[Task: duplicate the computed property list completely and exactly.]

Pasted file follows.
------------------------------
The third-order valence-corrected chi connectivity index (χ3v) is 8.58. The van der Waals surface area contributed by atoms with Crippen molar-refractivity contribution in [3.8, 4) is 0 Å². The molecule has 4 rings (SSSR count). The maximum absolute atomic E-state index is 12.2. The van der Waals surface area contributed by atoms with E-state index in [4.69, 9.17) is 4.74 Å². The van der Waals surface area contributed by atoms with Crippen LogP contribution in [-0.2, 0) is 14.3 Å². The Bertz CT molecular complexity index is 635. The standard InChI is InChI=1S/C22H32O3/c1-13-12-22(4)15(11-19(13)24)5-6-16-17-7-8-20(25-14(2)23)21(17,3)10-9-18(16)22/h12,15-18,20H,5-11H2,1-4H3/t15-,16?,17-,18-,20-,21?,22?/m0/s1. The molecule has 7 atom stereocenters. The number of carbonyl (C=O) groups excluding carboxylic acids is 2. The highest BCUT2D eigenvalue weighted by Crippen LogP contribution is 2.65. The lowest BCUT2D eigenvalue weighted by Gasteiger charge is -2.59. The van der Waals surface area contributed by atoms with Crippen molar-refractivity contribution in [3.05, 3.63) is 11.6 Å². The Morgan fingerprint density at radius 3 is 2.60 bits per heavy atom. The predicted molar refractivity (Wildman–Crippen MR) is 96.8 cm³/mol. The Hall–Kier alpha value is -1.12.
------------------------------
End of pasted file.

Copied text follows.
The third-order valence-corrected chi connectivity index (χ3v) is 8.58. The van der Waals surface area contributed by atoms with Crippen molar-refractivity contribution in [3.8, 4) is 0 Å². The molecule has 4 rings (SSSR count). The maximum absolute atomic E-state index is 12.2. The van der Waals surface area contributed by atoms with E-state index in [4.69, 9.17) is 4.74 Å². The van der Waals surface area contributed by atoms with Crippen LogP contribution in [-0.2, 0) is 14.3 Å². The Bertz CT molecular complexity index is 635. The standard InChI is InChI=1S/C22H32O3/c1-13-12-22(4)15(11-19(13)24)5-6-16-17-7-8-20(25-14(2)23)21(17,3)10-9-18(16)22/h12,15-18,20H,5-11H2,1-4H3/t15-,16?,17-,18-,20-,21?,22?/m0/s1. The molecule has 7 atom stereocenters. The number of carbonyl (C=O) groups excluding carboxylic acids is 2. The highest BCUT2D eigenvalue weighted by Crippen LogP contribution is 2.65. The lowest BCUT2D eigenvalue weighted by Gasteiger charge is -2.59. The van der Waals surface area contributed by atoms with Crippen molar-refractivity contribution in [3.05, 3.63) is 11.6 Å². The Morgan fingerprint density at radius 3 is 2.60 bits per heavy atom. The predicted molar refractivity (Wildman–Crippen MR) is 96.8 cm³/mol. The Hall–Kier alpha value is -1.12.